That pass was to Pullin, who in turn fed 1971 Lions captain Dawes.
He sliced through with what legendary commentator Cliff Morgan described as a “great dummy”.
Dawes fed David, the back-rower, who like English lock Bob Wilkinson, was an uncapped player in the Barbarians starting side
David was not meant to be playing but Mervyn Davies dropped out on the morning of the game with flu.
“I initially had a phone call from Carwyn saying one of the England second rows had dropped out and would I come in as a replacement,” recalled David.
“I was doing somersaults, but never envisaged myself going on the pitch.
“The previous day I met up with them in Cardiff and we went training and I was in awe because all the top Great Britain and Irish players were there.
“The sad news on the Saturday morning was Mervyn, that great player and wonderful man, dropped out, so all of a sudden I was thrust into the biggest game of my life.
“I was so nervous and could not talk and when I ran on the field. I was running behind the likes of Gareth Edwards, Phil Bennett and JPR – it was incredible. That game changed my life in rugby.”
David never looked out of place that day and after his intervention, fellow back-rower Quinnell took on the move with some nifty hands, with wing Bevan outside him for company.
“I was jogging alongside Derek who had the ball and I could see this black tide coming across thinking I am going to get killed if he passes to me,” recalled Bevan.
“Fair play to Gareth, he saw that moment.”
There have been suggestions Quinnell’s try-scoring pass to the charging Edwards was forward.
While the try might have been disallowed in the modern era by an eagle-eyed television match official, what cannot be denied was the brilliant finish by Edwards, who had called for the pass in Welsh.
“I just think he (Quinnell) was surprised,” said Edwards.
“I was coming up at a rate of knots and as scrum-half I was just thinking I should get up there if the ball goes to ground.
“Derek got the ball and I just shouted to him in Welsh, and luckily he was one of the few guys in that team who understood Welsh.”
Edwards did the rest.
There had been another late call-up in the commentary box. Bill McLaren was supposed to be the man behind the microphone, but pulled out due to being unwell minutes before kick-off. Morgan, who was working for the BBC anyway, was duly sent to the gantry.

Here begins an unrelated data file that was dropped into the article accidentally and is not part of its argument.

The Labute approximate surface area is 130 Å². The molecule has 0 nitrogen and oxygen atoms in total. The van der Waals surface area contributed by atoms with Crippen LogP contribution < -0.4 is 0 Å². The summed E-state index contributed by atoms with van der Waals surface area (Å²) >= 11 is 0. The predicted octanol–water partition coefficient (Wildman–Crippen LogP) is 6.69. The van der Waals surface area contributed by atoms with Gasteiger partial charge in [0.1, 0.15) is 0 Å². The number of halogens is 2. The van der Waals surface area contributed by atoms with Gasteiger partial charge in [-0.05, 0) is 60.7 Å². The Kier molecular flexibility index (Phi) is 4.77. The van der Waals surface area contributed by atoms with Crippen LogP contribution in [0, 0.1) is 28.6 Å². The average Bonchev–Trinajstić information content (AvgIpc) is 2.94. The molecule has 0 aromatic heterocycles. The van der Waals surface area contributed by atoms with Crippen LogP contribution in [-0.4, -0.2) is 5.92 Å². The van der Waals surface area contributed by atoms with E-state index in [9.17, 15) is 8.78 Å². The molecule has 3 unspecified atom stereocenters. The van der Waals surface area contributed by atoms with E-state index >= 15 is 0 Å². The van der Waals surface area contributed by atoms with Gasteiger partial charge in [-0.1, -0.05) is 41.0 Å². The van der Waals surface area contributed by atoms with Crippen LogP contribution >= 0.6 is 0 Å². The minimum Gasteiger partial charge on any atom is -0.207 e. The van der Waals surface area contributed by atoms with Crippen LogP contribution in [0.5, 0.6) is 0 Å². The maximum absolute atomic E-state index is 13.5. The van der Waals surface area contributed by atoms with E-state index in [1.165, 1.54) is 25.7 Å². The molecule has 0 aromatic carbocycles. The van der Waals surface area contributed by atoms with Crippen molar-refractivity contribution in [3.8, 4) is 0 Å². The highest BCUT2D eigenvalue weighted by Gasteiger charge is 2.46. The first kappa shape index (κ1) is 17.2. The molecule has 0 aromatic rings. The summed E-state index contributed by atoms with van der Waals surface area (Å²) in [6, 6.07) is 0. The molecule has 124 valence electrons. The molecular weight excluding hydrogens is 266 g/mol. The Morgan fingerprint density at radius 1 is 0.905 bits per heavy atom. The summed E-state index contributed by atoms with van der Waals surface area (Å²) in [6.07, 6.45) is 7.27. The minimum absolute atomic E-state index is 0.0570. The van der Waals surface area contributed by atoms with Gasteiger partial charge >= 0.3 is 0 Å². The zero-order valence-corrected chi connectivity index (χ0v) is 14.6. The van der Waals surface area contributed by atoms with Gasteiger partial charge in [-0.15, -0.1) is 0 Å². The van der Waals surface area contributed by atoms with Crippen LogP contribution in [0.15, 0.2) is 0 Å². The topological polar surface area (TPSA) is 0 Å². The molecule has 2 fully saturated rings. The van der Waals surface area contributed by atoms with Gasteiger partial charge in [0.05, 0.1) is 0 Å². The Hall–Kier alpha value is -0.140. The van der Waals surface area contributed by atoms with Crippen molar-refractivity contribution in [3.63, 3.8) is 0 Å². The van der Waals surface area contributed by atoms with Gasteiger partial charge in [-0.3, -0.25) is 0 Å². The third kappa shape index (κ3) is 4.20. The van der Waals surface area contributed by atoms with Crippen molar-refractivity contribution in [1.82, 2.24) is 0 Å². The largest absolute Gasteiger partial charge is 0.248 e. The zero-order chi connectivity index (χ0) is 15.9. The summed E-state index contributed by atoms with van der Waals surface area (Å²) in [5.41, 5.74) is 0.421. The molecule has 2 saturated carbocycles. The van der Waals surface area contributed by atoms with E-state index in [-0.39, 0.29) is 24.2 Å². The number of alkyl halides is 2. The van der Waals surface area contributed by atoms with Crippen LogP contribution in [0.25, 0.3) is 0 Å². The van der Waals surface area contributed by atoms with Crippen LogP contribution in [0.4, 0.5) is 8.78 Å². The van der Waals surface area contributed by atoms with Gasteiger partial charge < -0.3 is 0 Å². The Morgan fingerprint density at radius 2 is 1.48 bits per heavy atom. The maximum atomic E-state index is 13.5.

The late Wales and British and Irish Lions fly-half did not disappoint.
“Oh, that fellow Edwards. If the greatest writer of the written word would have written that story, no-one would have believed it. That really was something.”
The players knew they had been part of something special. There were some more magical moments like England wing David Duckham, who sadly died earlier this month, throwing an outrageous dummy that fooled even the television cameraman.
Duckham endeared himself so much to the crowd in Cardiff, Welsh fans dubbed him ‘Dai’ Duckham.
Bevan was meant to be playing for Cardiff that day, but was a late inclusion for the injured Gerald Davies, so late in fact that his name did not make the programme.
“You knew the atmosphere was different, I don’t know how, but it was more of a celebration,” said Bevan.
“With internationals you are normally a bit tense, but it felt like a party atmosphere.
“It was a hell of a match to be playing in, you knew that no game was going to be like that for a long time. You could not replicate that if you tried.”
Edwards says the game transcended the sport.
“Experience told us we had not had the preparation they had and they wanted to give us a good tonking for what we had done to them a year or two before,” he said.
“They played some fantastic rugby that day, but as it happened, we also were able to show our ability to produce one of the all-time great matches that still lives in the memory.
“Sometimes I have to pinch myself at the way things turned out. Wherever I go in the world, even now, somebody talks about it.
“I went fishing in Russia once and we were invited back to a house in an old town and our host put on the DVD of the game.
“It was one of the remote areas you could go fishing and it took three hours by helicopter. That just gives you an example of its reach.”
Barbarians 23, New Zealand 11
Barbarians: JPR Williams (Wales); David Duckham (England), John Dawes (capt, Wales), Mike Gibson (Ireland), John Bevan (Wales); Phil Bennett (Wales), Gareth Edwards (Wales); Ray McLoughlin (Ireland), John Pullin (England), Sandy Carmichael (Scotland), Willie John McBride (Ireland), Bob Wilkinson (Cambridge University), Tom David (Llanelli), Fergus Slattery (Ireland), Derek Quinnell (Wales).
Tries: Edwards, Slattery, Bevan, JPR Williams Cons: Bennett (3) Pen: Bennett.
New Zealand: Joe Karam; Bryan Williams, Bruce Robertson, Ian Hurst, Grant Batty; Bob Burgess, Sid Going; Graham Whiting, Ron Urlich, Kent Lambert, Peter Whiting, Hamish Macdonald, Alistair Scown, Ian Kirkpatrick (capt), Alex Wyllie.
Tries: Batty (2) Pen: Karam.
Referee: Georges Domercq (France)